Ratchet & Clank: All 4 One
Insomniac’s pairing of an intrepid Lombax and his robotic companion is one of the few platforming franchises to successfully make the transition to the current generation of consoles. Surrounded by a sea of realistic shooters of both the third and first person varieties, the Ratchet and Clank series has stood out by sheer virtue of offering something different, and doing it very well. The previous game in the series – A Crack in Time – was a high point in the duo’s history, and yet for the follow up sees Insomniac making considerable changes. It’s a risky move, and one that doesn’t fully pay off, leaving Ratchet and Clank: All 4 One as an interesting and enjoyable game that nevertheless feels slightly out if place with its contemporaries.
The fundamental difference is hinted at in the games title, in that it has been primarily designed as a co-operative game for up to 4 players. So whilst it still contains a lengthy single player campaign, it is supposedly designed in such a way to be best enjoyed with friends, either online or locally on the sofa. Playing solo you are accompanied by an A.I controlled Clank, who is capable enough but also prone to throwing himself off of the scenery or getting muddled on some of the puzzles. Get some friends together and the fundamental experience doesn’t really change, there are no hidden areas or levels that require a certain number of players (like in LittleBigPlanet) and the enemies don’t seem to scale dependent on how many people are firing at them. Even the different playable characters available are all essentially the same, aside from each having a unique weapon, so there is no traction gained from character specific abilities. It’s as if in still requiring the game to work as a successful single player experience the team was unable to fully commit to the co-op idea, hamstringing the ways in which multiple characters could have been used to change up the existing gameplay mechanics. It also means that if you are playing by yourself or with another it can get a bit tricky in places, especially later on, largely due to the limited ammo in some of the (better) weapons and a lack of health (which doesn’t increase for the whole game, but provided one player is still alive you are able to be revived) meaning that many encounters where the game simply throws wave after wave of enemy at you is reduced to a rather tedious affair, as many enemies can take a surprising amount of punishment before they go down.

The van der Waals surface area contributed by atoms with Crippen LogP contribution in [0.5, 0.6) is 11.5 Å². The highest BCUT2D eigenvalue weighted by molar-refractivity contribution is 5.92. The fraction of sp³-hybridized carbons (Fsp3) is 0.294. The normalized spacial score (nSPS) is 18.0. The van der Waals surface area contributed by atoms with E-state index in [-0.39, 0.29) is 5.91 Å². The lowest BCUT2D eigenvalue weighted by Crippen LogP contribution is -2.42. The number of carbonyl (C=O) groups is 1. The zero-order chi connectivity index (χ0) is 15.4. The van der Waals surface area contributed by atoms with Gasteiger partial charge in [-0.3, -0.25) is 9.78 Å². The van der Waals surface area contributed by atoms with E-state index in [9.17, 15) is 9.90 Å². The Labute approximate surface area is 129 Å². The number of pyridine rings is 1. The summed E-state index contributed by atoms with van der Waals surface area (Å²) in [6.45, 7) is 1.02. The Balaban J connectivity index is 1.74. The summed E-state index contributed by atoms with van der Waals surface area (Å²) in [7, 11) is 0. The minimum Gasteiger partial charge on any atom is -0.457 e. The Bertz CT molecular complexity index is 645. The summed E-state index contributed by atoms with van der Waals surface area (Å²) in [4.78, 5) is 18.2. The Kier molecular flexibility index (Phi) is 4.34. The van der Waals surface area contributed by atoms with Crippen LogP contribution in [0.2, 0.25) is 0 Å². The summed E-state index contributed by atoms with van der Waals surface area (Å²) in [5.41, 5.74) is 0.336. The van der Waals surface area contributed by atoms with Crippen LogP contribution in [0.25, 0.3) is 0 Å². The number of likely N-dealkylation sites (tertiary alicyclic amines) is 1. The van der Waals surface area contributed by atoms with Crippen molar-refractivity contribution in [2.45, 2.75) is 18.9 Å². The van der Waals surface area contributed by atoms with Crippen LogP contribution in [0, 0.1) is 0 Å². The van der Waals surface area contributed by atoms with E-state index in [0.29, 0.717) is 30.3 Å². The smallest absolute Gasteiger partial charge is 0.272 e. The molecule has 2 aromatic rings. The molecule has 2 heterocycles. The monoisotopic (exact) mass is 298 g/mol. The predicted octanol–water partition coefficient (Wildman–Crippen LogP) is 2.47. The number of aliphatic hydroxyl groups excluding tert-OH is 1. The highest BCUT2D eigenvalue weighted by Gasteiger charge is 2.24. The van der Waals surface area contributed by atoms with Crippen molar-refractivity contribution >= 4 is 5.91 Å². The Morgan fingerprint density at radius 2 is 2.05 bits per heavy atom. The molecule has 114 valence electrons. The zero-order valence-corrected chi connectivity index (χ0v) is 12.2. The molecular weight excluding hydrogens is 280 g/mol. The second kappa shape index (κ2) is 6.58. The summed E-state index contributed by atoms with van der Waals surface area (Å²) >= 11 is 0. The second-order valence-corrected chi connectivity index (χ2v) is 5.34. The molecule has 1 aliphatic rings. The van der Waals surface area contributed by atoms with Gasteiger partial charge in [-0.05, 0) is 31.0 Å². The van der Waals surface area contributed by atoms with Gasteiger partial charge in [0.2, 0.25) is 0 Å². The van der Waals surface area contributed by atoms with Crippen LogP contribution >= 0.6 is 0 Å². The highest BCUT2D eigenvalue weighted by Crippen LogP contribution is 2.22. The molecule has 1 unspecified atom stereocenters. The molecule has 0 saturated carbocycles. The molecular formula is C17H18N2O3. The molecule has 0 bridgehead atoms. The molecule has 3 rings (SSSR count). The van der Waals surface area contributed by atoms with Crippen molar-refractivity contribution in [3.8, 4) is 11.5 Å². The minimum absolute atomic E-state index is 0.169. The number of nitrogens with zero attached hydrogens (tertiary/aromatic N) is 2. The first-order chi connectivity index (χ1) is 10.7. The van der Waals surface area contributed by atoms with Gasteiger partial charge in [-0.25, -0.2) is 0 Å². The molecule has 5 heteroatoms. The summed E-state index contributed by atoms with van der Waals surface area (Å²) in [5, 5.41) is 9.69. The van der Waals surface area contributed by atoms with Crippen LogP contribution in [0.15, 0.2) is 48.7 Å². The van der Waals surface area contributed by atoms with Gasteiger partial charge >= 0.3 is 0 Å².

This has been an issue with Ratchet and Clank games in the past and with the bosses in particular, and it isn’t an area that has really been addressed. The variety of enemies is as impressive and creative as ever, but the method for dispatching them never changes. There are no special tactics for specific enemies, no combinations of weapons that are any more effective in any given situation, and as such it quickly devolves into you blasting away with the most effective weapons regardless of the situation. The fact that the game has dropped the previous entrants ‘upgrade as you use’ system for the weapons (upgrades are now bought at the shop) means that there is often little incentive to experiment, and as such the most ineffectual weapons are largely ignored. Whilst many of the standard weapons return (hooray for Mr Zurkon!) there isn’t much sign of the series now signature inventiveness, with only the Critter Strike (which turns your enemies into pigs given enough of a blast) really standing out. For a new Ratchet and Clank game, this is a real disappointment.
Pages: 1 2
Have you downloaded the latest issue from GamerZines yet? Check it out here!